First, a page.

Enger delivers “Rachel” to John, and he orders the detective and Coady (who reminds him that it’s his turn to snip loose ends like she did with Mark) to leave them. He knows her secrets, he tells the clone, all the things he saw through her camera eye. “Father, you could have had everything if you trusted me,” Sarah says. That stops him. Father? Rachel never called him that before. He knew it was how she felt, she says, and he cups the side of her face and … pulls off the eye-patch and wig.
One Problem Solved, But …
No longer having to pretend to be Rachel, Sarah swipes at John with a knife and manages to cut the side of his neck. When Enger comes in to restrain her, John takes the detective’s gun, ready to end Sarah. But Coady rushes in, stopping him because Helena needs a compatible transfusion. Sarah can save her sister.
Sarah protests when Coady wants to perform a C-section since Helena is unconscious; her sestra has lost enough blood as it is. Fortunately, Helena comes to, and when Sarah asks why she did that to herself, Helena tells her she’s sorry.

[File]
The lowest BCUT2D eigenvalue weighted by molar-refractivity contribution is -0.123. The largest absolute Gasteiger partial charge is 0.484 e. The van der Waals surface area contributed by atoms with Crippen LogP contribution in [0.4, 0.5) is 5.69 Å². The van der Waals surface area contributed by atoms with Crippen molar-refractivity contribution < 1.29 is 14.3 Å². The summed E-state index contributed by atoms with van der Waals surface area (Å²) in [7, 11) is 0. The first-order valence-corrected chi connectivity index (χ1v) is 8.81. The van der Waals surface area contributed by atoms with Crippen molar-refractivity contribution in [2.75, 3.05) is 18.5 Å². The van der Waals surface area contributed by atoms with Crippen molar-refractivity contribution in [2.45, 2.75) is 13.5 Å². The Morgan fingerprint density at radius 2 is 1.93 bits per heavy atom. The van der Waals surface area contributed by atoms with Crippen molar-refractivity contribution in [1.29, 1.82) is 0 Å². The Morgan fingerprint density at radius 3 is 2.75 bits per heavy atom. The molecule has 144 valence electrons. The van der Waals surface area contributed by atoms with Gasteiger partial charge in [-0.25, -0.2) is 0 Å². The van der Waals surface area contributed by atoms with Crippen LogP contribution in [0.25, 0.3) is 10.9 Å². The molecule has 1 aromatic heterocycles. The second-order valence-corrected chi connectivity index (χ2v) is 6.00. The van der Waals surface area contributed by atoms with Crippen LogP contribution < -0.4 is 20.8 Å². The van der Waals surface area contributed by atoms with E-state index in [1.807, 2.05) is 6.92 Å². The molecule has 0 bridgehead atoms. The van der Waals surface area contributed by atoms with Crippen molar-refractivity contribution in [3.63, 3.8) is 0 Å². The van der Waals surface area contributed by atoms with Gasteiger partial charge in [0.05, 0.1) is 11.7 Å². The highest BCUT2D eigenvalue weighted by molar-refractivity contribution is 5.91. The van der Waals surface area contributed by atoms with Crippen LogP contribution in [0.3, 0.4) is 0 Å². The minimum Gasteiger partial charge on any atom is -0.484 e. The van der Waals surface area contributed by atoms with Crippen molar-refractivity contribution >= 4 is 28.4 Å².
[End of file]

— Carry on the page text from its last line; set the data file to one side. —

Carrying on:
Meanwhile, Hell Wizard gets Scott into Dyad under the pretense of transporting a live organ; the cooler really holds his gear so that he can get Scott into the old wing. There, Scott lets Art in, the alarm sounding when he opens the door to the Restricted Area so Art can get first drop on whoever checks it out. (And Art should be happy since Coady sends Enger to do just that.) Scott wants to help, but Art tells him it’s his turn now.
After Coady gets Helena the water she requests, all it takes is the clone’s look to Sarah to have a good idea of what she’s about to do. Helena slams Coady’s head down on the bed over and over until she’s no longer a problem. But freeing the sisters from their bindings is the easy part, because when Helena goes to stand, her water breaks. “Babies coming,” Helena says. Uh-oh.
Do you wish one of the Castors had survived until the end? What did you think of the plan to get to Helena? Should Scott have maybe stuck around to help Sarah get Helena out while Art takes care of Enger? Are you ready for the series finale?
Orphan Black season 5 airs Saturdays at 10/9c on BBC America. Want more news? Like our Facebook page.
(Image courtesy of BBC America)
Contributing Writer, BuddyTV
If it’s on TV — especially if it’s a procedural or superhero show — chances are Meredith watches it. She has a love for all things fiction, starting from a young age with ER and The X-Files on the small screen and the Nancy Drew books. Arrow kicked off the Arrowverse and her true passion for all things heroes. She’s enjoyed getting into the minds of serial killers since Criminal Minds, so it should be no surprise that her latest obsession is Prodigal Son.